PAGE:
Now that we have the whole problem, adding white's tiger mouth(at 7-2) simplifies the calculations by a lot.
White gains 1 point (A=1) from being able to block if black plays first, and white gains slightly more than zero points (B=0+) from being able to hane and not worry about the connection. Hence, overall calculating from black's perspective, the move gain should have changed by (-A - (-B))/2 = (B-A)/2 or a bit more than -0.5.
Hence, assuming Robert's calculations are correct, I will guess that the answer to the problem is a gain of
2 1/12 - 0.5 + (0+) ~ 1 2/3
where (0+) means something a bit more than zero.
A little under 2 should be correct, agreeing with lichigo's teacher and JF's estimate.
____
I will give my own answers to JF's questions.
John Fairbairn wrote:
(1) In practical terms what is the difference between 1.67 and "a little under 2". Or, more specifically, What is it about this difference that makes a too-difficult-for-me and error-prone (error even by a yose maven - see above) calculation worth attempting? The miniscule number of games in which it can make a genuine difference is probably more than outweighed by the number of times the calculations are miscalculated anyway.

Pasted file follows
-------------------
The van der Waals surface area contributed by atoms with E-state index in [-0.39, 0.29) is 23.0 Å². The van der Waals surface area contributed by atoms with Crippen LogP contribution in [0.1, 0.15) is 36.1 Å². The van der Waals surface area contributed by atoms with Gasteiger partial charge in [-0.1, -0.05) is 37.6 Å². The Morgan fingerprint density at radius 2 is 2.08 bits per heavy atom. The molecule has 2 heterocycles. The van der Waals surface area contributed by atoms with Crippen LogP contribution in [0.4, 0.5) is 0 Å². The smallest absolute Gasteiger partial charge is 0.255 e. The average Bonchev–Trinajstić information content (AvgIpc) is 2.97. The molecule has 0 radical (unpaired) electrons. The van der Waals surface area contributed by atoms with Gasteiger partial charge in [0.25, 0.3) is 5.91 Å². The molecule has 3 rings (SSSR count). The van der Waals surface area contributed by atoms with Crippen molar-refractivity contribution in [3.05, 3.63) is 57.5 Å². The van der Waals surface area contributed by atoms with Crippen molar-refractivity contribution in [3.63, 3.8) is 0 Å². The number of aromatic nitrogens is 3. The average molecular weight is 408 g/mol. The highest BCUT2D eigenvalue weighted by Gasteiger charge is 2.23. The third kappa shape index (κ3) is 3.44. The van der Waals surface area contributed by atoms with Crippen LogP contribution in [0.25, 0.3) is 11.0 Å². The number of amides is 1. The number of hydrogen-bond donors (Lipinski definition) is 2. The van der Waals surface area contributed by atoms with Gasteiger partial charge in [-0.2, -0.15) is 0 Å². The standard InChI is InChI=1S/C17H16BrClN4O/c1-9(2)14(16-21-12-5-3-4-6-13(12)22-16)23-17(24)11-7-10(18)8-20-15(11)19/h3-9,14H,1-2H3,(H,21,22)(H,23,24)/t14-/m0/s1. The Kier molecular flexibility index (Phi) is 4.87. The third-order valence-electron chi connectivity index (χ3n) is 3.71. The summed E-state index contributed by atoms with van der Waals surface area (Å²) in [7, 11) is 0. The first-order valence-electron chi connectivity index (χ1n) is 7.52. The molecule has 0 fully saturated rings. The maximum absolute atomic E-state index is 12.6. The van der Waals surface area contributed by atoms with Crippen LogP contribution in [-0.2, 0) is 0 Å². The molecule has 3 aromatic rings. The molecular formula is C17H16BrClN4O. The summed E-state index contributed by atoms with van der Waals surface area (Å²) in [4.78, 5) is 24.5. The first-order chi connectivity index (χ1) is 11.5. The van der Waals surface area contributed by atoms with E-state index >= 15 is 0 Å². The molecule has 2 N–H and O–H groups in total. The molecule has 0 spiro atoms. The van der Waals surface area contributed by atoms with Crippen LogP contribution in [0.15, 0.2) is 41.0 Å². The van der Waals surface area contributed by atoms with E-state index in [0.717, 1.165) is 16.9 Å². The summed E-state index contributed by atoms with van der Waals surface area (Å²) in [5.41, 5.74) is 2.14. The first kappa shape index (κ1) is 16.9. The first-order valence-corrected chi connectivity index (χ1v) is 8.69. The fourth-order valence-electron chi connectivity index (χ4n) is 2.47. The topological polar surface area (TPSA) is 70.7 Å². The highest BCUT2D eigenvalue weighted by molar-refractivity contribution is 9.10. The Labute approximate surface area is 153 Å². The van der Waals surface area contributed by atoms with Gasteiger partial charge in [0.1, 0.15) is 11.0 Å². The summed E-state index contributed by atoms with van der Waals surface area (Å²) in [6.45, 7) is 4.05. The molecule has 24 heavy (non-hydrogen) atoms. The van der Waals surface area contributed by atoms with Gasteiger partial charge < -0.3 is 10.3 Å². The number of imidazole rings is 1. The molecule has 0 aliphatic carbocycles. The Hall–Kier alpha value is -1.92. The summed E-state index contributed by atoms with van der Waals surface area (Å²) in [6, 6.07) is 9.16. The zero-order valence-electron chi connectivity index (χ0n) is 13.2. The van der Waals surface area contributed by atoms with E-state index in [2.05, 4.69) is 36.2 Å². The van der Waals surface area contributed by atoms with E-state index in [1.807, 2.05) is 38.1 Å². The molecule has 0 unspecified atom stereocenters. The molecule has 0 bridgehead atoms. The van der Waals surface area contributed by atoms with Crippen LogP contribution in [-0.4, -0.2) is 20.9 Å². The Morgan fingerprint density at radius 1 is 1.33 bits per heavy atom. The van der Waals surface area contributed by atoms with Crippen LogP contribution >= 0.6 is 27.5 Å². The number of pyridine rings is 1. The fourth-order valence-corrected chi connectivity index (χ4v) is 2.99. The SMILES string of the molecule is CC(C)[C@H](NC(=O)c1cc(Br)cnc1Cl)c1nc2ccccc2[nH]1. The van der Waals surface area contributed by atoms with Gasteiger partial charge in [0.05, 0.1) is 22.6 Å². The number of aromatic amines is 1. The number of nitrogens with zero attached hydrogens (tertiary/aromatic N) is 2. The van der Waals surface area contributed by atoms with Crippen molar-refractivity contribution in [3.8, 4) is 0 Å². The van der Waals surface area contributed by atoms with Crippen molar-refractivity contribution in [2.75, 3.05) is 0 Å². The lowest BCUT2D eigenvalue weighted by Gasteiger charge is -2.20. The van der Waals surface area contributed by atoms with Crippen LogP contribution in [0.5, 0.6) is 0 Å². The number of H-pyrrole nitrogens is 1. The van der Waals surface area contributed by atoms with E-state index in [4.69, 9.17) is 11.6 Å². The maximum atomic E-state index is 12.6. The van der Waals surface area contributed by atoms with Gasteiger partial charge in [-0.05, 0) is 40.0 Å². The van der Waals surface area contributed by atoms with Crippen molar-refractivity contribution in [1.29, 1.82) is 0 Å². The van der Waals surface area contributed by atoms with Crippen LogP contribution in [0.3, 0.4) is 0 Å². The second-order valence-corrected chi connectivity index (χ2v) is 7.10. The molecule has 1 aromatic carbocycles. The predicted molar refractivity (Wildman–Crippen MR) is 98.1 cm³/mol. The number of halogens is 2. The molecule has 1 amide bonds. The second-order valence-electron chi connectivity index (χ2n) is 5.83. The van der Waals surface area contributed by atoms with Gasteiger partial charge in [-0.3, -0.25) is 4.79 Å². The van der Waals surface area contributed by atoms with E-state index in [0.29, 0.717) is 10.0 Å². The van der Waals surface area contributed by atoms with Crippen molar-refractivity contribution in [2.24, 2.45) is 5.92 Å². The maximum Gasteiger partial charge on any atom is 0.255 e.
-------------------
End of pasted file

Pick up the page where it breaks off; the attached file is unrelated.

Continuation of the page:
It is a theorem of miai counting (see RJ's Endgame 5 I think) (ignoring kos) that if you don't play the right move when the largest endgame move has gain T, then you lose (under optimal play) at most 2T.(edit: I wrongly wrote T here before)
A simple gote is a position settled by one move (or one gote forcing sequence) by either side.
If only simple gotes remain and you play a move of gain t instead of T (t<T), then you lose at most 2(T-t).
For example not playing the final 0.5 gain but passing (0 gain) instead will lose you 2(0.5-0)= 1 point.
(This result can be found from a discussion between Robert and I previously).
I do not know how this generalises to more complicated endgames, but simple gotes are often a good rule of thumb.
As for whether it is worth it, I think such calculations are often not worth it unless it is a very close game and you have some time to work it out. To do a full miai calculation, you need to calculate every single possible optimal variation (including tenuki) locally which is very tiresome. It can be used to double check and pre-calculate the values of moves, allowing memorisation before a match (I think you mentioned how Rob van Zeijst memorised the values of hundreds of yose positions). Although the theory works perfectly and is simplest for small and simple problems in the late endgame, the principles still work for the early endgame, where the sizes of moves are bigger and hence it is more important to play accurately. You can use rules of thumb or estimates based on principles you learn from doing the simpler problem.
From a mathematical point of view, I find the theory impressive in how it solves what seems like a very complicated problem (the endgame of Go) in a fairly clean way, almost to perfection. Only almost because it can't easily handle ko and independence tends to require "immortal stones" which isn't always realistic.
John Fairbairn wrote: